Context. The current number of ∼500 asteroid models derived from the disk-integrated photometry by the lightcurve inversion method allows us to study the spin-vector properties of not only the whole population of main-belt asteroids, but also of several individual collisional families. Aims. We create a data set of 152 asteroids that were identified by the hierarchical clustering method (HCM) as members of ten collisional families, among which are 31 newly derived unique models and 24 new models with well-constrained pole-ecliptic latitudes of the spin axes. The remaining models are adopted from the DAMIT database or a few individual publications. Methods. We revised the preliminary family membership identification by the HCM according to several additional criteria: taxonomic type, color, albedo, maximum Yarkovsky semi-major axis drift, and the consistency with the size-frequency distribution of each family, and consequently we remove interlopers. We then present the spin-vector distributions for asteroidal families Flora, Koronis, Eos, Eunomia, Phocaea, Themis, Maria, and Alauda. We use a combined orbital-and spin-evolution model to explain the observed spin-vector properties of objects among collisional families. Results. In general, for studied families we observe similar trends in (ap, β) space (proper semi-major axis vs. ecliptic latitude of the spin axis): (i) larger asteroids are situated in the proximity of the center of the family; (ii) asteroids with β > 0 are usually found to the right of the family center; (iii) on the other hand, asteroids with β < 0 to the left of the center; (iv) the majority of asteroids have large pole-ecliptic latitudes (|β| â‰30); and finally (v) some families have a statistically significant excess of asteroids with β > 0 or β < 0. Our numerical simulation of the long-term evolution of a collisional family is capable of reproducing the observed spin-vector properties well. Using this simulation, we also independently constrain the age of families Flora (1.0 ± 0.5 Gyr) and Koronis (2.5-4 Gyr). © 2013 ESO. Source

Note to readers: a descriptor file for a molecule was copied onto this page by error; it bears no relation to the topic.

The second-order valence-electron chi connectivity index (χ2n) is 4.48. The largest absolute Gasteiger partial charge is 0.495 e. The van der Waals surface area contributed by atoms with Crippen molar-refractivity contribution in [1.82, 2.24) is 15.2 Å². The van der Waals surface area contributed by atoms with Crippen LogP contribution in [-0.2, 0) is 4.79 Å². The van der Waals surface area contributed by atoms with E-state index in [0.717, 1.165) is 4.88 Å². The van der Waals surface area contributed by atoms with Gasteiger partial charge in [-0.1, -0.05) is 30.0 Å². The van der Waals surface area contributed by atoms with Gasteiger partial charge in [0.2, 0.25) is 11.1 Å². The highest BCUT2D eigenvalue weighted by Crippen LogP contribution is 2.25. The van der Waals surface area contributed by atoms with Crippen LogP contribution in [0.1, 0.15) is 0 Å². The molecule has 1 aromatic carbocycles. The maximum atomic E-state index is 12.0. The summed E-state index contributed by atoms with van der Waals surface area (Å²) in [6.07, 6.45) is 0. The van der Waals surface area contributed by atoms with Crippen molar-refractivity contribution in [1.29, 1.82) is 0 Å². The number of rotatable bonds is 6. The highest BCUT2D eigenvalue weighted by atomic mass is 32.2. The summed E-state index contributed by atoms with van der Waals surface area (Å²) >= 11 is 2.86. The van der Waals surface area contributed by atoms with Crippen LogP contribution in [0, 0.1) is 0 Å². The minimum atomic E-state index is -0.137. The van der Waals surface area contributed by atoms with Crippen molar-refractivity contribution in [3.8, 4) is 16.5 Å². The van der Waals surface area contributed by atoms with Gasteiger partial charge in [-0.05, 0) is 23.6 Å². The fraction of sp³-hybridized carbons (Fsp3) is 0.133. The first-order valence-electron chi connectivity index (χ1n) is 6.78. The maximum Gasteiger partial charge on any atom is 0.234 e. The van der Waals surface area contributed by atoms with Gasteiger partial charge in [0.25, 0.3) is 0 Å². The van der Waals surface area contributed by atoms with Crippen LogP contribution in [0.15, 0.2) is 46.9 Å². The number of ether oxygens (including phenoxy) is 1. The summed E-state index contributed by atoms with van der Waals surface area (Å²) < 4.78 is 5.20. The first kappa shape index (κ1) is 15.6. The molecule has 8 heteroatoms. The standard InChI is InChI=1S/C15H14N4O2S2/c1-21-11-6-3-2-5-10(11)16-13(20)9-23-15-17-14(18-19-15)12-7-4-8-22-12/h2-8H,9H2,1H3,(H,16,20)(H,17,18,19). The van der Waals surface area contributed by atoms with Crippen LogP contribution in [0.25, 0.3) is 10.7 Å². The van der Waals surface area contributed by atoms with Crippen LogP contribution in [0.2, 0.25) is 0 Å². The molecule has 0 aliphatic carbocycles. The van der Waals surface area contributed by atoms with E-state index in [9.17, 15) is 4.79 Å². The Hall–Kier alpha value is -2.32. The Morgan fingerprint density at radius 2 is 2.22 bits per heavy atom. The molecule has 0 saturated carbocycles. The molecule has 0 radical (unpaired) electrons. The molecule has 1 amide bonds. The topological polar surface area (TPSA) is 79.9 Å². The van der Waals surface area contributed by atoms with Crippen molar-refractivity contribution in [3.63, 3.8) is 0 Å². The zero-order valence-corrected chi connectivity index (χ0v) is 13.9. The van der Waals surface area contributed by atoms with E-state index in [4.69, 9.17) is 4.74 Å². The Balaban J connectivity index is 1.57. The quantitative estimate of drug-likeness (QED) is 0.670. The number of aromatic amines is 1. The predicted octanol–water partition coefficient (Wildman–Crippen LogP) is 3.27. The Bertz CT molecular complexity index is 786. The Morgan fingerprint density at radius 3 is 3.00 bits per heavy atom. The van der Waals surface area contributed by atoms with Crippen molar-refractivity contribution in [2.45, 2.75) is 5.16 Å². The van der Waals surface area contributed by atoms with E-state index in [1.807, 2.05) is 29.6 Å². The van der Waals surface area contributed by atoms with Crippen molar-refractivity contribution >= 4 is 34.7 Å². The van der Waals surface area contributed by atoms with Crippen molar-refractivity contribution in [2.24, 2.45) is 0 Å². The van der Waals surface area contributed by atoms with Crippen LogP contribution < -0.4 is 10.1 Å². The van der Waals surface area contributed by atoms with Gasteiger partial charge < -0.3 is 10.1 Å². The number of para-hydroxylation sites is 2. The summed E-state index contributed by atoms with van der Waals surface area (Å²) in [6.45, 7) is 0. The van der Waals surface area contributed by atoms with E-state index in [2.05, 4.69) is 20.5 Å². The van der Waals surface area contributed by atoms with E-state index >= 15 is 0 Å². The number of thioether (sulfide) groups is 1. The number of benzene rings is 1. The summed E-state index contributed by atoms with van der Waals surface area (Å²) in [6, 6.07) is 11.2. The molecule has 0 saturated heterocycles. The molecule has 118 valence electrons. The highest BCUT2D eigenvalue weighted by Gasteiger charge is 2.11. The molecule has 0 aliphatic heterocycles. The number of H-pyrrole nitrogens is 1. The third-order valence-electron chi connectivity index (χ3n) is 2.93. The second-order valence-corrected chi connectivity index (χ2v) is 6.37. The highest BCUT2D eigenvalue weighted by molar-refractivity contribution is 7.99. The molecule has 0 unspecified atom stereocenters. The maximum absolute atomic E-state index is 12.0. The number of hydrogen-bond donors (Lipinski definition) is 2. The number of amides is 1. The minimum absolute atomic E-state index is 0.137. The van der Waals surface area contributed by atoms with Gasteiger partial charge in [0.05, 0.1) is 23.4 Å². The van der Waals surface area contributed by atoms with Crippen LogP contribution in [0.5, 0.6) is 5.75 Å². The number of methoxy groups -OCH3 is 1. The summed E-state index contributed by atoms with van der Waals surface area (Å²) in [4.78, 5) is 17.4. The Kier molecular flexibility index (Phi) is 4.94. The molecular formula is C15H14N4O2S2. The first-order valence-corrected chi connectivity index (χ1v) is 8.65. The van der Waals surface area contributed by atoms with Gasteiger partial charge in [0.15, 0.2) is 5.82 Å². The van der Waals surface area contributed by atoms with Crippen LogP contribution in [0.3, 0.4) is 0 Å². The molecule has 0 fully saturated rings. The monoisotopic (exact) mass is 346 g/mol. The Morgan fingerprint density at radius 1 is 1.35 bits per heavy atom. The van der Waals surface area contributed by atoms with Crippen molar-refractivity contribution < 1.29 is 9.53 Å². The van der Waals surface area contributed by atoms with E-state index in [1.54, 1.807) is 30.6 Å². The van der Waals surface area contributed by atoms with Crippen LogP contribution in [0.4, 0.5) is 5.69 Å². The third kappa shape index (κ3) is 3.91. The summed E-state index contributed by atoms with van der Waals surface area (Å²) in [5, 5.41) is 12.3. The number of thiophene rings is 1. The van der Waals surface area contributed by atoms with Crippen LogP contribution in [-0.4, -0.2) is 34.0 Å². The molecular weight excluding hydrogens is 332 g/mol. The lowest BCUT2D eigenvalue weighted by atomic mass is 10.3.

Hanus J.,Charles University | Durech J.,Charles University | Broz M.,Charles University | Warner B.D.,Palmer Divide Observatory | And 7 more authors.
Astronomy and Astrophysics